Road Work at Great Basin National Park
Beginning July 8, 2014 and continuing through the end of August there will be road work at Great Basin National Park on paved roads throughout the park. Delays of 10 minutes or less may occur. Updated 7/22/2014 More »
Reintroducing Bonneville Cutthroat Trout
Bonneville cutthroat trout is the only trout species native to Eastern Nevada and Great Basin National Park. This fish represents a remnant of ancient Lake Bonneville, whose western shores reached Snake Valley during the Pleistocene epoch. With the shrinking of Lake Bonneville due to a warming climate, these cutthroats became stranded in high mountain streams where they survived for many years.
With the advent of European settlers in the area, non-native trout species such as rainbow trout, brown trout, and brook trout were stocked extensively into the streams holding populations of Bonneville cutthroat trout. Over time, the native cutthroats were eliminated due to competition and hybridization with these non-native trout species.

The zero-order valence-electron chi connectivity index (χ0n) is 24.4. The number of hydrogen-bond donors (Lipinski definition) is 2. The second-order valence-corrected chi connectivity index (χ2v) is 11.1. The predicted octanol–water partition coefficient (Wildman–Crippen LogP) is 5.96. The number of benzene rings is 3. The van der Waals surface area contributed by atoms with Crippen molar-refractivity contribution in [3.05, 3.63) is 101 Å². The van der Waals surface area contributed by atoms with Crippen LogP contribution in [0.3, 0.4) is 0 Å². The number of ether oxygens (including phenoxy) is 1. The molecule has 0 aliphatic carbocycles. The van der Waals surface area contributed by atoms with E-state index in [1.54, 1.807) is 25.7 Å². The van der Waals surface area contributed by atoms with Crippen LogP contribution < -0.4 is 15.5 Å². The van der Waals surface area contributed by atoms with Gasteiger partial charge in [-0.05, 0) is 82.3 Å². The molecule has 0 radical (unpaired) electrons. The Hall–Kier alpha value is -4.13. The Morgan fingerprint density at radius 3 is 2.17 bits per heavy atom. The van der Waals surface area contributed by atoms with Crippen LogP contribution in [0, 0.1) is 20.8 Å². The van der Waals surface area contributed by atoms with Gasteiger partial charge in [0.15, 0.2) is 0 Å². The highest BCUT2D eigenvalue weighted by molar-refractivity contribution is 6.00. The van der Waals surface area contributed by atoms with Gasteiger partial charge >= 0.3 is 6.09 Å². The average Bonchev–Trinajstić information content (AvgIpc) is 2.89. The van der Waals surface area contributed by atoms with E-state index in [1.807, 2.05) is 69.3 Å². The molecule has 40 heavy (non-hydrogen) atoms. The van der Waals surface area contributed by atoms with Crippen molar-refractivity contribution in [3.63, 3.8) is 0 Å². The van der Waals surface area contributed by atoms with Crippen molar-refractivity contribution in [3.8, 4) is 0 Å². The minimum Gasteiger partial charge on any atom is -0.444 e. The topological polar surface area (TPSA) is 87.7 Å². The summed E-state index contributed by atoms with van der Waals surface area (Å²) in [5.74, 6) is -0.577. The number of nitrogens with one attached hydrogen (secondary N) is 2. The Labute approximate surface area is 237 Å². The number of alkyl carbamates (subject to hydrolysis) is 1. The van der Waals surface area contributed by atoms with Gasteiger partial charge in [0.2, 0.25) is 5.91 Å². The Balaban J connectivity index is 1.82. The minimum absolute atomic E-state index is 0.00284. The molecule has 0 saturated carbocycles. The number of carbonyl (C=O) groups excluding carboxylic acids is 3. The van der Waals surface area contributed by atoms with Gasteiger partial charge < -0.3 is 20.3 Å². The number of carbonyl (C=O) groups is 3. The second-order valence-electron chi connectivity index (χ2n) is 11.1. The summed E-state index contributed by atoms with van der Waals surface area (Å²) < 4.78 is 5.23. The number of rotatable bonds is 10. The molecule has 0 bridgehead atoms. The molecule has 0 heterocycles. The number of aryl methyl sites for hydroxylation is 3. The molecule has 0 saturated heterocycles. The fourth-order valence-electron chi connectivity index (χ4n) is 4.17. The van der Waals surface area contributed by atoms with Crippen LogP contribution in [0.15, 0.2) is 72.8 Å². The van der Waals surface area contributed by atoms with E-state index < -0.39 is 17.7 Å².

Bring Back the Bonneville Cutthroat Trout
A Bonneville cutthroat trout recovery program was initiated by the Nevada Division of Wildlife and Humboldt-Toiyabe National Forest in the early 1990’s. A multi-partner team including these agencies as well as the Bureau of Land Management, Great Basin National Park, U.S. Fish and Wildlife Service, Trout Unlimited, and private landowners was established in 1999 to aid in the recovery of Bonneville cutthroat trout. The goal of the program is to restore Bonneville cutthroat trout to the streams they once inhabited within their historic range.
This multi-step process, which began in 2000, includes first chemically eradicating a stream of all species, monitoring the stream to ensure the success of the eradication, and later re-introducing genetically pure Bonneville cutthroat trout and monitoring those populations.
In addition, Big Wash Creek outside the park and five streams in the North Snake Range (Deadman, Deep Canyon, Hampton, Hendrys, and Smith Creeks) also now contain Bonneville cutthroat trout.
Did You Know?
Great Basin rattlesnakes (Crotalus oreganus lutosus) are the only venomous snake species in Great Basin National Park. These rattlesnakes rarely exceed 40 inches in total length, reproduce every two to three years, and feed primarily on rodents and lizards.